Workers Present Us With A Relaxed Christmas

Release date: 23/12/2015

WORKING LIFE, 23 December 2015
As most of us get ready to relax and enjoy the holiday season, there’s a silent army of workers gearing up to make our holiday happy and run smoothly.

Transport workers, hospital staff, firefighters, and air traffic controllers are examples of these quiet achievers who all have something in common: they put in extra effort to make sure we all enjoy our break.

And a common blessing these workers mention is the comradeship they feel from colleagues and fellow union members who are “like family”— a closeness they feel extra gratitude for at this time of year.

Quiet heroes of Christmas: Tom McFarlane, Cheryl Gordon, Susan Barbosa and Marty Dixon

CHERYL Gordon (pictured 2nd left) is not just a bus driver; she’s a friendly face and a caring listener to the families and passengers she ferries around safely during Christmas and the rest of the year.
“I’ve got to know a lot of the people on my route,” she says. “There’s one lovely young mum who recently went through a divorce and I see her worrying about costs and getting toys for the kids, but I told her what kids need is their mum’s love — that’s a lot more important than presents.” Cheryl admits this is the toughest time of year, and says a lot of heartache could be eased with just a little more care and goodwill.
“Everyone on the roads is that extra bit stressed, and in even more of a hurry.” And the advice from this seasoned road user?
“Slow down, please. There’s so many more accidents at this time and a lot of drivers are more irritable.”
Finding drivers parked in bus zones is especially frustrating, as it means elderly and disabled passengers can’t board the bus.
And this TWU union member has a few worries of her own due to the industry’s tenuous Enterprise Agreement arrangements.
”We have no real job security and that makes you anxious.”
Like many drivers, Cheryl, who drives three buses on her route covering Penrith and Katoomba, will spend a few hours decorating her vehicles for her passengers’ enjoyment.
“It takes a while, but it’s one of the joys of the year,” says the mother of three, who has six grandchildren.
Cheryl will be working from 8.30am-5pm on Christmas Day, and she has a message for all of us: “Please be safe, and stay calm on the roads. That way we’ll all have a better holiday.”
And there’s always room for one special person on her bus.

“It’s one of our busiest times, and probably the most emotional,” says Susan Barbosa (pictured 3rd left) a registered nurse at Westmead Hospital in Sydney, who will be enjoying a well-earned sleep on Christmas Day after putting in a 12-hour shift from 7pm on Christmas Eve.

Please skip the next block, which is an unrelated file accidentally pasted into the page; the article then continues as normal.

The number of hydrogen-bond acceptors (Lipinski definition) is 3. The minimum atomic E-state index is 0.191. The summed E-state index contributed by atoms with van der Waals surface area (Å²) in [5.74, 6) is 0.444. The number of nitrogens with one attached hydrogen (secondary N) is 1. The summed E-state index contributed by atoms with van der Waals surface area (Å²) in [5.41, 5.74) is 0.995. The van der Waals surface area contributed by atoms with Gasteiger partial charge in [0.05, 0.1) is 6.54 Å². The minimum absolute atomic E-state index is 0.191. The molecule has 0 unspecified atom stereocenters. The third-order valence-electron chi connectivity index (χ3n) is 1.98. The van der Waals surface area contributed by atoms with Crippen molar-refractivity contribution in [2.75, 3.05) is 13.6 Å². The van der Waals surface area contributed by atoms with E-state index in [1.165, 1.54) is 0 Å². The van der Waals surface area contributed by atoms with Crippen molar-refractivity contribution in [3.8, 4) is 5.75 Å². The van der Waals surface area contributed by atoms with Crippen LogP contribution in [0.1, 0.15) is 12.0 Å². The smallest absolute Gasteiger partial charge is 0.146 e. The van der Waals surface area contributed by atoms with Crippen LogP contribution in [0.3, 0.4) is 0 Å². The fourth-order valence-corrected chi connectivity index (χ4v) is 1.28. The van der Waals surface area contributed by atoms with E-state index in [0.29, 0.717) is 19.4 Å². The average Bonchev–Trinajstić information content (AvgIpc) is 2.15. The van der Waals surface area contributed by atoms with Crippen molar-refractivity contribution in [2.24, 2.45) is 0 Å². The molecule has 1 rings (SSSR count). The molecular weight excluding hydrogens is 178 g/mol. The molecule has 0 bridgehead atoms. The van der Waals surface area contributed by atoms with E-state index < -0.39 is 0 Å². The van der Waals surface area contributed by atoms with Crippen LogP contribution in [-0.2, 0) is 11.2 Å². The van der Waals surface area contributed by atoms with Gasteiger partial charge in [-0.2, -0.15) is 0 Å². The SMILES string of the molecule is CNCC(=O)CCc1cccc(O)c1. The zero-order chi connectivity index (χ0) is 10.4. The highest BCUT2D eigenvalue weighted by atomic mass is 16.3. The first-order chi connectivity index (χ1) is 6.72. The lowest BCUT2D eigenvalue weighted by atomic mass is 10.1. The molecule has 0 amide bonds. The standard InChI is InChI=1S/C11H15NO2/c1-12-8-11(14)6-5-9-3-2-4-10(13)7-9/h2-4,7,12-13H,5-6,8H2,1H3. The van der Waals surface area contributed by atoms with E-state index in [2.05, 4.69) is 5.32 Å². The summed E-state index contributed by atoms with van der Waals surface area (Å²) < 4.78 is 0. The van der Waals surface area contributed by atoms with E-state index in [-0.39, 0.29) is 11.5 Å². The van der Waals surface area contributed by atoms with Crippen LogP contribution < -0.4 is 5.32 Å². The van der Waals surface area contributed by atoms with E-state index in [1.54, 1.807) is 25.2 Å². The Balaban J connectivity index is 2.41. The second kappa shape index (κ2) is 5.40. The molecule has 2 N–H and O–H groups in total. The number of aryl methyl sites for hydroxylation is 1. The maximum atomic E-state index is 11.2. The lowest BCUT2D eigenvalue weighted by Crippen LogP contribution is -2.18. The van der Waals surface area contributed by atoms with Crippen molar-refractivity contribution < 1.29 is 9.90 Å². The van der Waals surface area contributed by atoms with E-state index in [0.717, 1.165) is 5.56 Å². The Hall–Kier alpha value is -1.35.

“But we’ll make sure our patients enjoy the day, and we set up a Christmas station for each other so we can pop in and out during the day and not feel too lonely.”
Accidents at this time of year seem especially poignant, says this capable nurse.
“Sadly we usually have at least one bad major trauma around Christmas, and it hits you pretty hard — especially when there’s kids involved, and you think ‘that child won’t get to spend Xmas with family’,” says Ms Barbosa.
It’s a busy time for her hospital, with a higher incidence of psychiatric admissions than usual.
“People are under a lot of stress, and often feel lonely at this time.”
Ms Barbosa, 27, has a range of responsibilities including emergency and triage duties.
“There’s less senior staff on duty during this busy holiday time, so everyone does a bit extra, “says Ms Barbosa, who volunteers to work Christmas Day to let colleagues with kids have the day off.

Marty Dixon (pictured last left) has worked nearly every Christmas Day for the past 10 years.
“I’ve had one Xmas Day off — but that’s OK, it’s part of the job, and it’s pretty much our busiest time,” says the Revesby firefighter, who will be one of around 1500 fire brigade staff rostered on over Christmas.
Mr Dixon says one of his worst professional memories happened at Christmas, when a deadly fire swept through the Blue Mountains.
“It was a horrible night all round,” he says. Car crashes are another haunting aspect of his job.
But there are lighter moments during the holiday season.
“We get to do a bit of community work and deliver lots of Santas and Christmas gifts to community events,” he says. “It’s always a treat to see children smile when we show up.”
He says his fellow fire brigade staff and union members always help him feel a bit of holiday cheer.
“A lot of us are away from our families, so we’re like family for each other.”

TOM McRobert (pictured 1st left) will have a birds-eye view of Santa on Christmas Eve as he’ll be one of the busy Air Traffic Controllers on duty at Melbourne Airport.
Like many, Mr McRobert, from Melbourne, sees working Christmas as “part of the job”, although he admits it’s tough not seeing his mum and dad.
“I’ll be working 10pm to 6am, so I’ll need to have a good sleep in the morning,” he says. “My wife is a shift worker too, so we’ll try to manage a family lunch.”
As thousands make the trip home by air to be reunited with friends and family, Mr McRobert and his colleagues will be watching the skies to make sure they are safe.
“You have to stay very alert, so it’s pretty intense and it’s our busiest time,” he says.
“But it’s nice to know you’ve played a small part in helping a lot of people make it home to have Christmas with friends and family. I won’t see mine, but that’s just part of the job,” says Mr McRobert, 32.
So next time you are flying into an Australian airport, spare a thought for Tom and his colleagues on watch in the tower to see you in safe.

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